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Slave to the Grind

Documentary, 2018

By Tom BakerPublished 19 days ago Updated 10 days ago 3 min read
Seth Putnam (May 15, 1968 – June 11, 2011)

Watching Slave to the Grind, the Death/Grindcore doc that covers the genre from its roots in British hardcore punk to whatever the hell it is supposed to be today, I don't feel as if I learned anything more than that members of Carcass were also in Napalm Death (big surprise), and that Seth Putnam (a self-destructive mini-ogre who died in 2011 of a heart attack; making one to wonder if AxCx ever had a song called "You Died of a Heart Attack") was hated and generally derided as a hate-filled, pathetic, drunken, drug-addled bastard. (Another big, big surprise.)

Seth, Satan rest his soul, is the most interesting subject matter covered here, as his self-destructive death wish of a decline was precipitated by a coma (AxCx DID have a song called "You're in a Coma"), a laundry list of addictions (coke, crystal meth, booze all the time, you name it), and violent, sociopathic behavior guaranteed to get you or anyone that would regularly engage in such activities, DEAD; or, at least, in jail. In Seth's case, both happened (although one condition, as might be imagined, was more permanent than the other).

At any rate, the only other memorable point here, real memorable, is an interview with Barney Greenaway from Napalm Death, in which he stresses that HIS band, while having the same violent sound and intensity as the other bands, has "peaceful lyrics." At the very least, they have WOKE lyrics and did decades before WOKISM became a thing. There is also a short interview with a transgender grindcore screamer, although I can't remember what band they were in, or what bands they used to be in.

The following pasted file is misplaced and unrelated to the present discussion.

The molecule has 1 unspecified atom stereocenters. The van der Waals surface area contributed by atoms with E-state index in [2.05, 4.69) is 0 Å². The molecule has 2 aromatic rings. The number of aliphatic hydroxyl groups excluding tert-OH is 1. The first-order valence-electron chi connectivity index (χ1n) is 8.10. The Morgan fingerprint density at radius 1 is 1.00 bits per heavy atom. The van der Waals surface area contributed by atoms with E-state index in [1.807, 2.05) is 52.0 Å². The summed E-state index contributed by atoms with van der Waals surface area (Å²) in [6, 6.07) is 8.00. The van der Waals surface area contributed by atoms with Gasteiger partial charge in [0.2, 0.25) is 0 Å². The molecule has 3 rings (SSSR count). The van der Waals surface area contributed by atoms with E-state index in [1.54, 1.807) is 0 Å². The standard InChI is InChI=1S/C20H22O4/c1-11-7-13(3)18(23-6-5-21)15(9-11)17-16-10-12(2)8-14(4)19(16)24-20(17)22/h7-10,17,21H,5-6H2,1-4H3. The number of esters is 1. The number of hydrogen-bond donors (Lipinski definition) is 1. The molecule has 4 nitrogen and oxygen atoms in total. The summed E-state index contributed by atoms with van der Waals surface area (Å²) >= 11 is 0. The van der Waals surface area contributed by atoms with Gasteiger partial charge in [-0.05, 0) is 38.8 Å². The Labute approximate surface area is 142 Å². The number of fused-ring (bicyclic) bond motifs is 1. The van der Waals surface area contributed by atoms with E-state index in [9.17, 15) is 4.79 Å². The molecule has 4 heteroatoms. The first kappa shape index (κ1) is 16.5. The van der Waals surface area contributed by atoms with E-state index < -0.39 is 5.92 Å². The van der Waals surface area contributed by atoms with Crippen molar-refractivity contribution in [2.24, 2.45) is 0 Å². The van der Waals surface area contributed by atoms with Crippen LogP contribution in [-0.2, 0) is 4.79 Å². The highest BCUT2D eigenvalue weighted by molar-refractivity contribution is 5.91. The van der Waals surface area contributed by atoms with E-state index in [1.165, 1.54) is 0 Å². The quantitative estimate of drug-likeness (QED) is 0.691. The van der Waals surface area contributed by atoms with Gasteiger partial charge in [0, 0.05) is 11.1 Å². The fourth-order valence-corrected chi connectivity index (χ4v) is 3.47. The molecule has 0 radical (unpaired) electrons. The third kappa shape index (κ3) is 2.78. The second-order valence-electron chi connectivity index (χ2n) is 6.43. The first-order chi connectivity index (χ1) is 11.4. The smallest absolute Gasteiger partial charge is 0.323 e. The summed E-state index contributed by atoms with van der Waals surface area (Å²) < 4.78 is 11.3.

Watching this, you're still no closer to understanding WHY some kids gravitate to the musical extremes, or why anyone would "enjoy" music that is essentially anti-music. (I ask myself the same question of the strongly related "noise" genre, and I've recorded hundreds of noise pieces myself. But: Why? What did I see in it? The idea of hooking pedals up to do abstract, anti-music, these days bores the shit out of me.)

Anyway, this is a Critique, mainly because I don't have enough to say about this documentary to stretch this out to six hundred words. It's enjoyable, if not particularly enlightening. But you kind of DO have to be a "slave to the grind" to appreciate what's going on here.

On a closing note (har-har): My ex-wife and her friend once went to actually SEE AxCx (uh, it stands for, in case anyone was wondering, Anal C---, a rather rude combination of unpleasant nouns) at this dive in downtown Muncie, Indiana, way back in the 1990s, when I was still young and sexy and thought the future might be fun. Now I don't particularly remember what she said happened (I had to work that night), but I think the club owner shut the show down as soon as he realized the band was intending to throw chairs from the stage. I think she said someone from A.C. (Seth?) pulled a dude from the audience to the stage and got in a fight with him. The cops were called, and the gig shut down. But nobody, I think, was arrested.

Someone from AxCx (Seth?!) came up to them afterward and asked them if they knew someplace the band could go and party. They were too intimidated to answer in the affirmative, and so stammered and stumbled and he walked away grumpily, and my ex's story is as close as I ever got to the glory that was Anal C---.

And now I'm going to share this with my friend Crissa, who introduced me to AxCx so many decades ago, and who I had a dream about last night, sitting beside me on a couch, covered in ice or something, while we watched a boy in big, baggy raver pants climb a barren tree outside. He was also covered in dripping water and ice. Go figure. (And, well, hot damn: I DID HAVE ENOUGH WORDS.)

Slave to the Grind (2018) Documentary

movie reviewmetalhistorybands90s music80s music

About the Creator

Tom Baker

Author of Haunted Indianapolis, Indiana Ghost Folklore, Midwest Maniacs, Midwest UFOs and Beyond, Scary Urban Legends, 50 Famous Fables and Folk Tales, and Notorious Crimes of the Upper Midwest.:

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Comments (2)

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  • Randy Wayne Jellison-Knock19 days ago

    Interesting review. Doubt it's my thing, either.

  • Naveedkk 19 days ago


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